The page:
From the day that it was formally announced at a Konami event, Atomic Games' upcoming Six Days In Fallujah has been controversial. Planned as an effort to put the player in the roles of various combatants in arguably the most important battle of the war in Iraq, the game has been dropped by Konami Digital Entertainment Co. Aashi.com
broke the news and journalists including Jeff Keighley picked up the story to publish it on Twitter. The move comes after Konami received criticism from members of the games press as well as families of soldiers and marines, retired troops and citizens' groups.
Frankly, this move stands as a failure on the part of Konami in regard to the standing of the games industry as a whole.
Obviously, the critiques levied at the game were varied, and in some cases, justified. Most of the criticism seemed to focus on the timing of the release, and whether it is tasteful to release a game based around an on-going conflict, especially one as divisive as the War in Iraq. Other critics, however, postulated that the Second Battle of Fallujah qualifies as a war crime, due to accusations of mass murder and use of chemical weapons. The concept of playing through a massacre has proven repugnant to some, including U.K anti-war group Stop The War Coalition
In what is quickly becoming the norm in the games industry, Konami buckled under the pressure and gave into demands to drop the game. No other industry dealing with any artistic medium has to deal with this kind of disrespect for their efforts. Dozens of documentaries, plays, novels, paintings and full length motion pictures have dealt with the War in Iraq or the Battle of Fallujah specifically. Yet none have drawn the kind of vitriol and general level of outrage that Six Days in Fallujah
has had to endure. All of this with nothing of the game besides a few screen shots having been seen by the public. To be frank, no one really has any idea of what the game would have entailed, exactly what it would portray and what point, if any, it had to make regarding the conflict.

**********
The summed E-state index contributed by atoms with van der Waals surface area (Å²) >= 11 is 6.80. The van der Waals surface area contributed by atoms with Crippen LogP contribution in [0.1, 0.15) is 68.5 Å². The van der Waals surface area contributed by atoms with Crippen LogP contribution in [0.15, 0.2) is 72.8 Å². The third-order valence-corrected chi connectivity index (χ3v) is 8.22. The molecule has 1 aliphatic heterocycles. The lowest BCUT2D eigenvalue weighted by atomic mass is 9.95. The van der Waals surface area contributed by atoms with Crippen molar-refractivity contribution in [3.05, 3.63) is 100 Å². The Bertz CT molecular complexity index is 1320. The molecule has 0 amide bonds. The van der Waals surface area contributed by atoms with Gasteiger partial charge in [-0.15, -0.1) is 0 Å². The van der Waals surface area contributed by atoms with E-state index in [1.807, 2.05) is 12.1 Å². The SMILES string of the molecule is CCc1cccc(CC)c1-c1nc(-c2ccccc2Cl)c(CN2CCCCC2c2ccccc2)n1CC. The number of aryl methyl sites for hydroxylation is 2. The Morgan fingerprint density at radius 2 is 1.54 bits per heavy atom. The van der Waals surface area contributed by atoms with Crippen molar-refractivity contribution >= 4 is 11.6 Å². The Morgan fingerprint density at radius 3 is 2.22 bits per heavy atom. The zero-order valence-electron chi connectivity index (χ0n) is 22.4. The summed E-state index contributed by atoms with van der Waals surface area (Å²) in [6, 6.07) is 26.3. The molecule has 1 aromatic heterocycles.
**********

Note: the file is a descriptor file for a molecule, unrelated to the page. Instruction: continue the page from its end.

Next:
The easiest critique to level at the game seems to be that it would trivialize the experiences of those who fought there for entertainment. Many feel that the goal of a game should be "fun," "entertaining" and nothing else. Yet films which portray combat scenes from the same conflict do not suffer this judgment. The general assumption is that games cannot inform, enlighten or teach about the conflict, those involved and the mindset of these people who fought and died. The assumption is that the game cannot and will not rise to this challenge. The assumption is that games as a whole have nothing to teach us, or no way to broaden our perspective. Konami has allowed this assumption to survive, to thrive, when they could have released the game, which had a chance of bucking this misconception. They may have let massive numbers of people experience the conflict in a way that may have challenged their assumptions about the conflict.
This, however, will not happen. Konami has given in and subjugated their view of games to the ghetto of meaningless entertainment, when they had a chance to publish informative art regarding an issue that is presently affecting lives. Games have once again been defined as medium which apparently can't engage the participant on an emotionally and intellectually challenging level. It's apparently fine for games to deal with easy issues; killing Nazis, saving the Earth and rocking out are all innocuous, agreeable subjects. When it comes to potentially controversial or offensive topics, however, games cannot or should not, attempt to make a valid point. Ironically, this is coming from the company which published Metal Gear Solid 4: Guns of the Patriots
, which dealt quite a bit with the subject of proxy wars and Privatized Military Corporations extensively.
Konami has done gamers a disservice by denying them the chance or even the choice to experience Six Days in Fallujah
. It could have been great, terrible, offensive, overly politically correct, or even a masterpiece. We will never know now, however, because games have been denied the basic respect and defense by their financiers that films and other forms of media have been afforded. Konami has failed gamers and is holding back their own medium. read